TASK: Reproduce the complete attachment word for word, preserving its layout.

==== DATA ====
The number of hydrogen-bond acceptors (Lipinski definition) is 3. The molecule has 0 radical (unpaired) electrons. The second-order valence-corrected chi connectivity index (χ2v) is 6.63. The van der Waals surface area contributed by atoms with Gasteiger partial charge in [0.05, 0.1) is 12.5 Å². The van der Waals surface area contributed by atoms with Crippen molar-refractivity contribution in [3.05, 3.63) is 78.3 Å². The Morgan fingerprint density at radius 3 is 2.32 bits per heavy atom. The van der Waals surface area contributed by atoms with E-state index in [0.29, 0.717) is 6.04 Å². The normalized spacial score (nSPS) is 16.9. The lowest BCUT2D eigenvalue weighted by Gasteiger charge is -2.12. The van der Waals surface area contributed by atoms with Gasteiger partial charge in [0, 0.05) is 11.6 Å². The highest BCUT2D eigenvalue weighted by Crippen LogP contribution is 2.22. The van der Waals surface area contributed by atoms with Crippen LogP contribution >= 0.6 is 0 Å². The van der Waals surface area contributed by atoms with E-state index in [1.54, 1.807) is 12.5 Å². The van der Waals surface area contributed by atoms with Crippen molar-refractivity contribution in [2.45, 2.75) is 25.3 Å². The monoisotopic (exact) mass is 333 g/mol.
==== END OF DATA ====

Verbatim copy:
The number of hydrogen-bond acceptors (Lipinski definition) is 3. The molecule has 0 radical (unpaired) electrons. The second-order valence-corrected chi connectivity index (χ2v) is 6.63. The van der Waals surface area contributed by atoms with Gasteiger partial charge in [0.05, 0.1) is 12.5 Å². The van der Waals surface area contributed by atoms with Crippen molar-refractivity contribution in [3.05, 3.63) is 78.3 Å². The Morgan fingerprint density at radius 3 is 2.32 bits per heavy atom. The van der Waals surface area contributed by atoms with E-state index in [0.29, 0.717) is 6.04 Å². The normalized spacial score (nSPS) is 16.9. The lowest BCUT2D eigenvalue weighted by Gasteiger charge is -2.12. The van der Waals surface area contributed by atoms with Gasteiger partial charge in [0, 0.05) is 11.6 Å². The highest BCUT2D eigenvalue weighted by Crippen LogP contribution is 2.22. The van der Waals surface area contributed by atoms with Crippen LogP contribution >= 0.6 is 0 Å². The van der Waals surface area contributed by atoms with E-state index in [1.54, 1.807) is 12.5 Å². The van der Waals surface area contributed by atoms with Crippen molar-refractivity contribution in [2.45, 2.75) is 25.3 Å². The monoisotopic (exact) mass is 333 g/mol.